Admission to the NICU is influenced by physiologic compromise and by hospital care protocols. Providing appropriate care must be balanced with adverse consequences of NICU admission, such as interrupting maternal–infant bonding and unnecessary interventions. This study aims to determine the variation in NICU admissions in term and late preterm infants among 19 hospitals.
We used the Consortium on Safe Labor (CSL) database to determine NICU admission rates. This database includes data from 217 442 infants aged 35 to 42 weeks within 19 US maternal delivery hospitals from 2002 to 2008. NICU admission rates were evaluated for absolute factors including, but not limited to, sepsis, asphyxia, respiratory distress, and intracranial hemorrhage, as well as relative factors, such as maternal drug use, chorioamnionitis, and infant birth weight ≤2500 g.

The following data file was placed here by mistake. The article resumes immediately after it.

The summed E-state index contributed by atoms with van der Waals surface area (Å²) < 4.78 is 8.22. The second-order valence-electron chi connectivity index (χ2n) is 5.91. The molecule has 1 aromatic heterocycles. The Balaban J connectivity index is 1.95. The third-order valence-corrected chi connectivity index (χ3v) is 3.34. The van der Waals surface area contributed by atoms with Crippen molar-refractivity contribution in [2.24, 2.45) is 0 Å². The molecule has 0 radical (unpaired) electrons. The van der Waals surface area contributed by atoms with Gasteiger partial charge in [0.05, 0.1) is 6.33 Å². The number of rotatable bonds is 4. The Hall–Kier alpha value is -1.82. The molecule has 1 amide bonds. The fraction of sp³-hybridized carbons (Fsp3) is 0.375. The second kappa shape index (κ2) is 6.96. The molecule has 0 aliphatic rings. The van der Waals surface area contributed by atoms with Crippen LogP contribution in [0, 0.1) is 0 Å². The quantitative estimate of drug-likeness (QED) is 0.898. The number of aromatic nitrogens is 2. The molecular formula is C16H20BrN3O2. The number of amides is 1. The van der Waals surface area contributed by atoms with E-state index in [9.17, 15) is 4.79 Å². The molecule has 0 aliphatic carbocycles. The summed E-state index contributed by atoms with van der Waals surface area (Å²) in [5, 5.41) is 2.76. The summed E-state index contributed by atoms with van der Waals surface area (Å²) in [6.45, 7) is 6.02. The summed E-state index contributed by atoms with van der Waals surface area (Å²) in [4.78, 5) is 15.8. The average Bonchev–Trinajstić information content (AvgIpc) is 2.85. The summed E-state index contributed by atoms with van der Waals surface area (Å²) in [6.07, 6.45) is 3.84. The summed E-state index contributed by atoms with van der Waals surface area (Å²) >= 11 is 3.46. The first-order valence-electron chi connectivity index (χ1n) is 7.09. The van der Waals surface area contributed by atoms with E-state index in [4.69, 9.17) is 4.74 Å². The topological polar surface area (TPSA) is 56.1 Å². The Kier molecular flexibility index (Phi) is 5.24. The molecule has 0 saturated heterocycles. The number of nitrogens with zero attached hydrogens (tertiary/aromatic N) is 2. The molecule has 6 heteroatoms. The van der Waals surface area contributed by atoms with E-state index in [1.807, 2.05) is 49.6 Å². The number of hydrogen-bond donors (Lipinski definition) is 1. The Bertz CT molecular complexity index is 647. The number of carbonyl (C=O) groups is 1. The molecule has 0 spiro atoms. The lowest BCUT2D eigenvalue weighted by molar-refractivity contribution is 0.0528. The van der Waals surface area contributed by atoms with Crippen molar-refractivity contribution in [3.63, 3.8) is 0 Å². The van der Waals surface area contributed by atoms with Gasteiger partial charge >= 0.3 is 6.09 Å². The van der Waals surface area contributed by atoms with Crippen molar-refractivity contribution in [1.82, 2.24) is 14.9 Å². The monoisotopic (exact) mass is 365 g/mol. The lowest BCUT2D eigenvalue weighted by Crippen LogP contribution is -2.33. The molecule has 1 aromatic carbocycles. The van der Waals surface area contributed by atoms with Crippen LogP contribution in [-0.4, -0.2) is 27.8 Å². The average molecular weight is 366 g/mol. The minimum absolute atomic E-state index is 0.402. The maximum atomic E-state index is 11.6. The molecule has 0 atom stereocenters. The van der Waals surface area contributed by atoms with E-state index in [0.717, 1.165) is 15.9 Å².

Percentage of infants 35 to 42 weeks’ gestation admitted to the NICU without an identifiable absolute or relative cause for intensive care services ranged from 0% to 59.4% (mean, 10.8%; P < .001). Among infants 35 to 42 weeks’ gestation and ≥2500 g, infants without absolute or relative identified cause accounted for 9.1% of total NICU days and had lower length of stays (–2.7 days; 95% confidence interval –3.4; –2.1) compared to those with an identified reason.
There is significant variation in admission rates among NICUs that cannot be explained by infant health conditions. Further analysis is needed to determine the cause of between-site variation and potential opportunities to refine protocols and optimize use of NICU services.